Seal Design corner seal tape

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Seal Design corner seal tape

Postby breb » Wed Aug 17, 2016 10:17 am

I ran across this in a recent RV repair video and wondered if anyone here has used it on there build? It is sold under the Seal Design name and the product is Seal-Tite corner seal. I've found it in three different width's 1.25", 1.5", 2.0" and 50' rolls. the tape has a permanent adhesive back and a fabric opposite side . The tape is applied and then you use it with a caulk sealer between it and your corner trim. This looks like a newer product but not sure on that.
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Re: Seal Design corner seal tape

Postby Andrew Herrick » Tue Sep 20, 2016 10:47 pm

I've used EternaBond as a corner tape seal. Looks like Dicor is in the game, though. I'm also curious to see if anyone has used it. Looks cheaper than EternaBond. I might be making the switch! And yeah, it's newer. Dicor's press release for the buy direct online link for Seal-Tite corner seal is dated June 23, 2016.
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Re: Seal Design corner seal tape

Postby Andrew Herrick » Mon Oct 24, 2016 12:18 am

Follow up!

Just bought a few rolls direct from the manufacturer. Shipping isn't free so buy extra rolls if you can. Available in 1, 1.25 and 2-inch widths, I think.

The pressure-sensitive adhesive looks, feels and behaves somewhat similar to the EternaBond adhesive. Far less expensive, though. It even works well on dirty surfaces, but if you clean your aluminum with rubbing alcohol - wow, this stuff has a bite! Roll it well to ensure an even grab. It is extremely easy to mold. It even works well on corrugated metal.

With that said, it isn't structural. The adhesive is sure sticky, but the backing, which is a sort of synthetic fleece, will rip under tension. So don't use it to try to hold down aluminum over a radius. Believe me. I tried it :x

Butyl tape DOES NOT STICK WELL to the fleece. If you want to use butyl tape under the aluminum trim between it and the tape, attach it to the underside of the trim rather than the tape. I think some sort of a liquid sealant might be easier to work with. The tape itself is *almost* waterproof, so you might be able to get away with just taping the corner seam and leaving out the extra sealant?? Not sure.

You can easily cut the tape with a utility knife or pair of scissors.

VOTE: Time will tell how it holds up, but I'll use it again. :thumbsup:
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Re: Seal Design corner seal tape

Postby Andrew Herrick » Tue Mar 07, 2017 12:20 pm

I'm resurrecting an old thread here for more follow up.

1. Cripes, this stuff is sticky. Once it cures, you can't scrape or sand it off. Mineral spirits, citrus degreasers and rubbing alcohol had almost no effect. The only adhesive remover that worked for me was Goof-Off, and even then, it was slow going.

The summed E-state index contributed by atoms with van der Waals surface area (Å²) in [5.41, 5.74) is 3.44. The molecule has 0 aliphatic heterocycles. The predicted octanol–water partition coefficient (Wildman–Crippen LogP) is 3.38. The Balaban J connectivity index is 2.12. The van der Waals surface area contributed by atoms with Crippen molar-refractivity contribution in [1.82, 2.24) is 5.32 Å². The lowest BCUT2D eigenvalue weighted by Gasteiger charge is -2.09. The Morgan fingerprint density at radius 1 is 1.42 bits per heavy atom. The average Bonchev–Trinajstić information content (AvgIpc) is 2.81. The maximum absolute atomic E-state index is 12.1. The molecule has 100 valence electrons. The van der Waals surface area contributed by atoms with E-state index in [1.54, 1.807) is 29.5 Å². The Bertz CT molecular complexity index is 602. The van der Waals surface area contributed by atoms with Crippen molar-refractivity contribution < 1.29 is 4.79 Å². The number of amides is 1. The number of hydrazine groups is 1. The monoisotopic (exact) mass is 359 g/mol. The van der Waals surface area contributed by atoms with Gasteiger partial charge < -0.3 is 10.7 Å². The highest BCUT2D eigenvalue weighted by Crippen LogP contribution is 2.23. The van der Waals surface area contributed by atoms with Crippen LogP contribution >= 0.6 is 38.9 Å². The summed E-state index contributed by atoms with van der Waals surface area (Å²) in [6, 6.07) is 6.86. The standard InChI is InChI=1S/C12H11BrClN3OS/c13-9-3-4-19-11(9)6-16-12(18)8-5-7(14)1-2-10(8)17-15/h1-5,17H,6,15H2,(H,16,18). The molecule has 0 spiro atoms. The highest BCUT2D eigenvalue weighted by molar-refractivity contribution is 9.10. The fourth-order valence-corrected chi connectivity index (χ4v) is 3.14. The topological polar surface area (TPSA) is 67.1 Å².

2. SealDesign, the manufacturer, suggests laying a 1/8 to 1/4-inch bead of liquid sealant on the underside of the trim. Once the screw down the trim, the sealant should squeeze out on all sides. If you didn't add enough, you can go back over the seam with a cap sealant. You do have to install the screws while the sealant is still wet, otherwise it might not waterproof the screw holes. I found this method easier than using butyl tape.

3. The adhesive is pressure-sensitive. A laminate J-roller will make your life much easier.

4. SealDesign CornerSeal is my go-to waterproofing tape for all exterior seams. Hasn't failed me yet and can be applied in very cold and very warm temperatures. When coupled with smart joint design and a good sealant - ahem, not silicone - it's pretty close to a permanent solution.

5. With that said, EternaBond is better for other applications. It sticks better to wood, has a stronger backing, and more UV resistance. I use it for all exposed seams.
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Re: Seal Design corner seal tape

Postby Andrew Herrick » Fri Apr 21, 2017 10:24 am

And ... I'm back! More information.

1. If you need to get this stuff off, mineral spirits or IPA (isopropyl alcohol) doesn't work well. I used Goof Off and a putty knife.

2. It cuts easily with a pair of scissors or utility knife. The liner is thin, clear plastic and peels off very easily.

3. Do yourself a favor and use a Sharpie (which washes off with IPA) to mark one edge of your roof trim. Then align the tape with that edge. That way you won't have taping peeking out and have to spend hours cleaning it off.

4. One possible alternative shortcut to #3 is to use black aluminum trim and black sealant. Then, if the tape extends beyond the trim, the black cap sealant might help cover it up. Of course, you could use white trim and white sealant, or silver trim and silver sealant as well.

It's pretty idiot-proof. Just apply, roll and seal.
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